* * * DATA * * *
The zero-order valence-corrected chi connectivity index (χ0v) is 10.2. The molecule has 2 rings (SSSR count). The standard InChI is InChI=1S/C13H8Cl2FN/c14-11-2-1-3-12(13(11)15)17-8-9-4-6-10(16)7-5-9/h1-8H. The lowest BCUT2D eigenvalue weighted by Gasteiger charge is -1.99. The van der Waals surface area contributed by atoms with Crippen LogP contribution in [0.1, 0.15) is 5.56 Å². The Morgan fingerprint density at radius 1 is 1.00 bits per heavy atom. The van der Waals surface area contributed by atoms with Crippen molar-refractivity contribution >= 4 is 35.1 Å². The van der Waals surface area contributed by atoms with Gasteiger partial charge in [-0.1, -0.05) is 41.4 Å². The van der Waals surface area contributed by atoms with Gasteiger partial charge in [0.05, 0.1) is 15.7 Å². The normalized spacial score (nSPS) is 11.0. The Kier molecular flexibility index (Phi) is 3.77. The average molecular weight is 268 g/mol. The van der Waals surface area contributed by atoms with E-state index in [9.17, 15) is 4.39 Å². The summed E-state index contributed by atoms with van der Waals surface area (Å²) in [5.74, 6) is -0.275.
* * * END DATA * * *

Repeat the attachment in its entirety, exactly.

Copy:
The zero-order valence-corrected chi connectivity index (χ0v) is 10.2. The molecule has 2 rings (SSSR count). The standard InChI is InChI=1S/C13H8Cl2FN/c14-11-2-1-3-12(13(11)15)17-8-9-4-6-10(16)7-5-9/h1-8H. The lowest BCUT2D eigenvalue weighted by Gasteiger charge is -1.99. The van der Waals surface area contributed by atoms with Crippen LogP contribution in [0.1, 0.15) is 5.56 Å². The Morgan fingerprint density at radius 1 is 1.00 bits per heavy atom. The van der Waals surface area contributed by atoms with Crippen molar-refractivity contribution >= 4 is 35.1 Å². The van der Waals surface area contributed by atoms with Gasteiger partial charge in [-0.1, -0.05) is 41.4 Å². The van der Waals surface area contributed by atoms with Gasteiger partial charge in [0.05, 0.1) is 15.7 Å². The normalized spacial score (nSPS) is 11.0. The Kier molecular flexibility index (Phi) is 3.77. The average molecular weight is 268 g/mol. The van der Waals surface area contributed by atoms with E-state index in [9.17, 15) is 4.39 Å². The summed E-state index contributed by atoms with van der Waals surface area (Å²) in [5.74, 6) is -0.275.